Visit Lan Rung Resort and Spa mid-week to avoid the weekend guest crowd. Do take advantage of their professional spa and opt in for that much-needed Swedish massage. Nothing says happiness like a fresh durian smoothie pool-side. New to durian? Don't smell it, just eat. 

Day 5: Vung Tau
Lan Rung Resort and Spa
Climb 811 steps to Tuong Dai Chua Kito Vua (Jesus Statue) to catch a great view of Vung Tau along one of his arms. Don't be shy about slathering a healthy serving of sunblock and topping off with a hat. The silver lining can be found in the abundance of stone benches donated by devout worshipers along the entire route.

Vung Tau is one of the best places to learn how to ride a motorbike. Rent a bike or two right outside of the resort, and take in views of the coast, smells of squid drying under the sun, and sounds of merchants calling to one another from their stalls. For the intermediate or advanced riders-- head up to the Vung Tau Lighthouse 

Day 6: Vung Tau to Saigon
Nhat Ha 1 (District 1)
Take a final motorbike ride and savor the last bite decadent breakfast buffet before departing Vung Tau.

Craving something a little different once you're back in the big city? Several Japanese restaurants can be found at the intersection of Ly Tu Trong and Truong Dinh. I was delighted to find Murakame's Udon and Tempura, and was even more excited to try their clam broth. 

Day 7: Saigon
Nhat Ha 1 (District 1)
Take yourself on a walking tour to the Central Post Office, conveniently located in the city center where you can tack on other famous sites such as the Saigon Notre Dame Cathedral and Saigon Opera HouseVenture to district 4 to grab dinner; they have a plethora of kick-back eateries at a fraction of the price.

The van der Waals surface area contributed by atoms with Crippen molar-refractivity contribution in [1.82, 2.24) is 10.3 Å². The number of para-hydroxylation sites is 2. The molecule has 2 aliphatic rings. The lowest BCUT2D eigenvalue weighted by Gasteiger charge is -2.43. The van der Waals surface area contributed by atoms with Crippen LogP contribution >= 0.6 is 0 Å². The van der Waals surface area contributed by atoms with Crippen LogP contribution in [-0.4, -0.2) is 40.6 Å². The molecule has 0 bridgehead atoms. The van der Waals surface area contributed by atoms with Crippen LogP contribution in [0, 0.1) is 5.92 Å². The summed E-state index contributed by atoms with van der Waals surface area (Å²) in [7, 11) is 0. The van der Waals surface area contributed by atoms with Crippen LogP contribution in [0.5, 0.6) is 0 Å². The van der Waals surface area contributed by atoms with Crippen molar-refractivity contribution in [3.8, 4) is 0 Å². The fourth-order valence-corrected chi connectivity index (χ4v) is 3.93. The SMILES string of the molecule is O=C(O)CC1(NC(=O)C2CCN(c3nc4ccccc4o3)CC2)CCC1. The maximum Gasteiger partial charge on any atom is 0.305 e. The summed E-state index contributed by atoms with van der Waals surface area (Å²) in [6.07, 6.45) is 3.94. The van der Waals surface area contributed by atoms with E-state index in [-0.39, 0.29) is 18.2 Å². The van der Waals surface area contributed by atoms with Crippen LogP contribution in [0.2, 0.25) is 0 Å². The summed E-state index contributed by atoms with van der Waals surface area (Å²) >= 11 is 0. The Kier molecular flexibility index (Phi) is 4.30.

Pro Vietnam tip: Get a picture painted by a local artist (plan for 7 day's lead time). You'll have to scroll to the bottom to see what I commissioned...

Day 8: Saigon to Dong Hoi
Muong Thanh Holiday Quang Binh Hotel
Take a VietJet flight from SGN to VDH (Dong Hoi) to get yourself situated close to Paradise Cave. Spend the evening relaxing at the hotel and don't forget to order a few Tiger beers at the pool.

Day 9: Dong Hoi to Hue
Orchid Hotel
There's something to be said about the allure of dark, bat-filled, mysterious caves. We organized a tour with 7km Paradise Adventure Tour for 2,400,000 VND per person, which included transportation to Hue afterward. They only allow one tour group per day, so this certainly makes for an exclusive experience. 

Pro tip: There are no bathrooms in these caves, so do your business beforehand! 

Day 10: Hue
Orchid Hotel
Hue is jam-packed with historical sites and great food. With only a single day in the city, we opted to visit the Imperial City, paid homage to Thich Quang Duc's (known for his honorable act of self-immolation to protest Buddhist persecution) at Thien Mu Pagoda, followed by lunch at Les Jardins de la Carambole. Make sure you try infamous Hue dishes such as Banh Khoai, Bun Bo Hue, Banh Loc Goi, and Com Hen. The word "banh" appears quite frequently in the Vietnamese language but manifests itself in so many different ways. But generally speaking, all "banh" dishes are delicious. 

Day 11: Hue to Prao
Motorbike tour Hue Adventures in Prao
Try not to crash (as I had) within several minutes of departing for a 270km motorbike ride. Like a gang of comrades in Sons of Anarchy, we rode along the Ho Chi Minh road and took in the incredible scenery before stopping in for a night of rest in Prao Town.

Shake it up: Buy outrageous face masks and do a gift exchange. It'll make for some interesting pictures, I promise.

Day 12: Prao to Da Nang
Diamond Sea Hotel
Vietnam is composed of 54 ethnic groups, so it's not uncommon to pass by small tribes throughout the country. We stopped for a visit with the Ta Oi (also known as Paco) tribe and continued on towards Da Nang. Our last stop took us up the Hai Van Pass to explore a crumbling bunker used by Americans during the war. Minutes after we set foot into the hotel, a steady rain poured from the sky for several hours. Use these moments as an opportunity for cooking classes, power naps, and slow contemplation.

Day 13: Da Nang
Diamond Sea Hotel